"They don't have ‘fuck-you money' any more," a former Journal reporter said. "It matters to the younger generation." Clan ownership also looks increasingly incompatible with the big investments required to keep the Journal at the top of its game.

Dow Jones is creaking under the burden of hefty dividend payments. As Murdoch told the New York Times last week: "A year ago they made $81 million after tax, and paid $80 million in dividends. You can't grow a company that way."

And make no mistake: Murdoch's bid is alluring. On average, Dow Jones currently pays each Bancroft family representative an annual dividend of $570,000. News Corp's bid would trigger lump sum payments averaging $34m. It would take 60 years for the family to earn the same amount from their dividends.

But if greed is part of the equation, so is fear. Perhaps the biggest factor running in Murdoch's favour is the rise of the web. This is the kind of challenge that often defeats heirs and heiresses. The Journal is generally credited with making a decent fist of the transition to digital.

Commentators tend to be transfixed by the Journal's 930,000 paid online subscribers – 10 times more than the FT.com. But the Journal's online subscription revenues are growing by 15 per cent a year – at best. Digital advertising is growing at 25 per cent a year in the US. By putting a paywall around its online content, the Journal appears to be restricting its growth potential.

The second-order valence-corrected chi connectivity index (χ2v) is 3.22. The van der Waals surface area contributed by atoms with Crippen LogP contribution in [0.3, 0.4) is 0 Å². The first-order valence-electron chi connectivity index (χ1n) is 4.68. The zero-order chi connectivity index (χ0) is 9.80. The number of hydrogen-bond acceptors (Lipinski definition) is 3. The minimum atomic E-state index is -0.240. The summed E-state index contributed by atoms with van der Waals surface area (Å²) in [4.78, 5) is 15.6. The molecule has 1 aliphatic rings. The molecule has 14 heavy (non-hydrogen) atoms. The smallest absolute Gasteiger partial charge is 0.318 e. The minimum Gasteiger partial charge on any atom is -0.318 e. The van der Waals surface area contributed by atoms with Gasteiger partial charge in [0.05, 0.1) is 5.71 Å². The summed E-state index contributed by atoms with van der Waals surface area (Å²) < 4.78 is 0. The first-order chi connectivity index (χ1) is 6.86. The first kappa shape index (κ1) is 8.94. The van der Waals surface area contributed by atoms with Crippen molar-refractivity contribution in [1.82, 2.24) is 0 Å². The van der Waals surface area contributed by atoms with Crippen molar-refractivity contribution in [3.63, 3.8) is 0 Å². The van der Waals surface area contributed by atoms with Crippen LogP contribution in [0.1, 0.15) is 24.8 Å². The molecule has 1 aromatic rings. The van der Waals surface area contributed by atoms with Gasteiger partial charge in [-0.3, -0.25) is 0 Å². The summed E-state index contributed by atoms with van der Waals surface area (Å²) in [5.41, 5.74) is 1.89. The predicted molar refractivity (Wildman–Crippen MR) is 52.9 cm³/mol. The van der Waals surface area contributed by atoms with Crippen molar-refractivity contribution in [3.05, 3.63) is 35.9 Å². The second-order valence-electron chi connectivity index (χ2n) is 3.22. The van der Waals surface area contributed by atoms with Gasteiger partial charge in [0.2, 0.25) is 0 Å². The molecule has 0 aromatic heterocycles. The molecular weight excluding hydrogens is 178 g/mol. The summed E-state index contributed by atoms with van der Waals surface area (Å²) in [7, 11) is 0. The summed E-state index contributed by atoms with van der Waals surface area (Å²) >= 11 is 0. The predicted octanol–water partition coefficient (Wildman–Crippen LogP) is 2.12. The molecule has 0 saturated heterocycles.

Hard thinking, tough management and deep pockets will be required to turn the Journal into a real cross-platform proposition. None of these appear to be a speciality among the fourth- and fifth-generation Bancrofts.

Murdoch understands this. Nearly three decades ago, in a similar context, he did the deal that defined his career – with Kenneth Thomson, the second-generation owner of Times Newspapers.

Thomson despaired when confronted by the equally intractable challenge of union power. He solved the problem by selling out. The way in which a youthful Tony O'Reilly snapped up the Irish Independent in 1973 resembles the Bancrofts' situation even more directly.

O'Reilly grabbed his opportunity as the last direct heirs of William Martin Murphy, who founded the Independent in 1905, died off. The original Murphy was an aggressive union-buster. His heirs weren't cut from quite the same cloth.

All the signs are that Dow Jones will go the same way, eventually. Last week, the naysayers were only able to deliver a 52 per cent majority against News Corp's bid. This suggests that Murdoch only needs to win a few more swing votes in order to triumph.

How would Murdoch deal with victory? If successful, he has pledged to step aside from running News Corp for a year so that he can re-invent the Wall Street Journal. It could be his final masterpiece.

Worryingly, some of his own shareholders believe that it could turn him into a latter-day Lear, wailing at the destructive power of the internet and counting the cost of a bid described by a former Bancroft family adviser as "absolutely, insanely high".

Peter Kirwan is editor of Fullrun, a subscription-based website for media and marketing people who work in technology – www.fullrun.com